Climate change research mission canceled — Due to climate change
The BaySys expedition was being led by Arctic specialist, David Barber from the University of Manitoba. Barber was joined by over 40 scientists from five other universities across Canada in the first leg of the 133-day expedition as part of a $17 million, four-year project that was to study the effects of climate change as well as look at public health in remote areas. According to the University of Manitoba, BaySys “aims to contribute to a scientific basis to understand the relative contributions of climate change and regulation on the Hudson Bay system. The role of freshwater in Hudson Bay will be investigated through field-based experimentation coupled with climatic-hydrological-oceanographic -biogeochemical modeling.” Arctic study in Canada has been accomplished through a long-standing collaboration between the Canadian Coast Guard’s CCSG Amundson and university-led Arctic science. The partnership dates back to 2003. The Hudson Bay summer expedition this year was one of three major parts of the BaySys project.
The Strait of Belle Isle is the narrow stretch of water between Newfoundland and Labrador.
Very severe ice conditions The trip began on May 25 in Quebec City, however, almost immediately, the icebreaker was forced to divert from its course due to severe ice conditions off the coast of Newfoundland to help ferries and fishing boats navigate the Strait of Belle Isle, reports CBC News. Actually, it was decided to begin the expedition six days ahead of schedule so that the Amundson could participate in critical marine safety and security operations in the unusually thick ice conditions in the Strait of Belle Isle and along the northeast coast of Newfoundland before beginning the Science Mission. Because of the severity of the ice conditions in the region, safety was a prime issue. With a second week of delay, it was clear the team’s research objectives would not be met and for this reason, the expedition was canceled. “Considering the severe ice conditions and the increasing demand for Search And Rescue operations (SAR) and ice escort, we decided to cancel the BaySys mission. The challenge for us all was that the marine ice hazards were exceedingly difficult for the maritime industry, the CCG, and science,” said Barber, who is also one of the world’s leading authorities on Arctic ice. But, thick ice and climate change? We hear so much about the Arctic’s thinning ice cover, so why would extreme thick ice be another indication of climate change? While helping the crew of the Amundson with search and rescue operations, the scientists were still able to determine that most of the thick ice in the Strait of Belle Isle and off Newfoundland’s coast originated in the high Arctic, reports Phys.Org.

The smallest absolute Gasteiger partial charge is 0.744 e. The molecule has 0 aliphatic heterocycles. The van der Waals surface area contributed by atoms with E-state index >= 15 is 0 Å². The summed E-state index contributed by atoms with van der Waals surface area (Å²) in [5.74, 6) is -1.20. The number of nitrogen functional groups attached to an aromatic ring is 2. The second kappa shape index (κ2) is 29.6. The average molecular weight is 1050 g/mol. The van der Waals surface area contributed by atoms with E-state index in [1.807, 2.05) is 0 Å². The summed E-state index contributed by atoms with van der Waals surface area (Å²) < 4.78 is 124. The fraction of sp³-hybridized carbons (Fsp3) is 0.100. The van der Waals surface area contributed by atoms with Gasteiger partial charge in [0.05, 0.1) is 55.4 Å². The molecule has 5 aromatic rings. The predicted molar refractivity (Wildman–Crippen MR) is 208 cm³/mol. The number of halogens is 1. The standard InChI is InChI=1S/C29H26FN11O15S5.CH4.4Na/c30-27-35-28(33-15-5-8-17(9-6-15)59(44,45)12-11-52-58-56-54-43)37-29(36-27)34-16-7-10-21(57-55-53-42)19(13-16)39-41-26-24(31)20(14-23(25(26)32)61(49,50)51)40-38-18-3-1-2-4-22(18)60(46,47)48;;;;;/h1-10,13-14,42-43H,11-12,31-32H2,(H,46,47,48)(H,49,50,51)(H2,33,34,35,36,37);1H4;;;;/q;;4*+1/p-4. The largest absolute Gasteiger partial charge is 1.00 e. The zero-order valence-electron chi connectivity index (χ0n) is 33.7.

A photo taken on June 8 shows ice on the water near Newfoundland.
“This is the first time we’ve actually seen ice from the High Arctic,” said Barber, who has studied the impacts of climate change on sea ice for decades. Dr. Barber explains: “Climate-related changes in Arctic sea ice not only reduce its extent and thickness but also increase its mobility, meaning that ice conditions are likely to become more variable and severe conditions such as these will occur more often.” Dr. Louis Fortier, Scientific Director of the Amundsen and ArcticNet Science programs said the cancellation of this part of the project will not affect the remainder of the expedition. It will resume on July 6. “We believe that the oceanographic studies will proceed as planned and do not anticipate an impact on the Nunavut Inuit Health Survey.” Barber says the experience was an eye-opener for scientists and provides a valuable lesson on climate change for the Canadian government. “What happens in the Arctic doesn’t stay there. It comes south,” he said. “We’re simply ill-prepared.”